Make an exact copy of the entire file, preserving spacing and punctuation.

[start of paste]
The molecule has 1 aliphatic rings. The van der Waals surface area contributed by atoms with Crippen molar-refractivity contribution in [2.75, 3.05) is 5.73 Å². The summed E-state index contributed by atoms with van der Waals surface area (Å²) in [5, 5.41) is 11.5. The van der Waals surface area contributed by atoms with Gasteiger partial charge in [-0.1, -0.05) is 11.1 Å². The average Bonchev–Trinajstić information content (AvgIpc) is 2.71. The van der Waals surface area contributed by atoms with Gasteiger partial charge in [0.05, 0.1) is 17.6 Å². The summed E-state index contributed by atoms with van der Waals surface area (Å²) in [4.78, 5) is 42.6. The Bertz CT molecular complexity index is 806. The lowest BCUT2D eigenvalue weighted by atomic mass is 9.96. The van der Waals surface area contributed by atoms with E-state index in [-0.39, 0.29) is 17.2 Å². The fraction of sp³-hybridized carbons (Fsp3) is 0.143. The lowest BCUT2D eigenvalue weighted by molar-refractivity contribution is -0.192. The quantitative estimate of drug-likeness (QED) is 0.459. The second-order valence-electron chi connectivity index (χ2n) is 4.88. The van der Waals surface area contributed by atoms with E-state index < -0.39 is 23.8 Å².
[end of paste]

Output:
The molecule has 1 aliphatic rings. The van der Waals surface area contributed by atoms with Crippen molar-refractivity contribution in [2.75, 3.05) is 5.73 Å². The summed E-state index contributed by atoms with van der Waals surface area (Å²) in [5, 5.41) is 11.5. The van der Waals surface area contributed by atoms with Gasteiger partial charge in [-0.1, -0.05) is 11.1 Å². The average Bonchev–Trinajstić information content (AvgIpc) is 2.71. The van der Waals surface area contributed by atoms with Gasteiger partial charge in [0.05, 0.1) is 17.6 Å². The summed E-state index contributed by atoms with van der Waals surface area (Å²) in [4.78, 5) is 42.6. The Bertz CT molecular complexity index is 806. The lowest BCUT2D eigenvalue weighted by atomic mass is 9.96. The van der Waals surface area contributed by atoms with E-state index in [-0.39, 0.29) is 17.2 Å². The fraction of sp³-hybridized carbons (Fsp3) is 0.143. The lowest BCUT2D eigenvalue weighted by molar-refractivity contribution is -0.192. The quantitative estimate of drug-likeness (QED) is 0.459. The second-order valence-electron chi connectivity index (χ2n) is 4.88. The van der Waals surface area contributed by atoms with E-state index < -0.39 is 23.8 Å².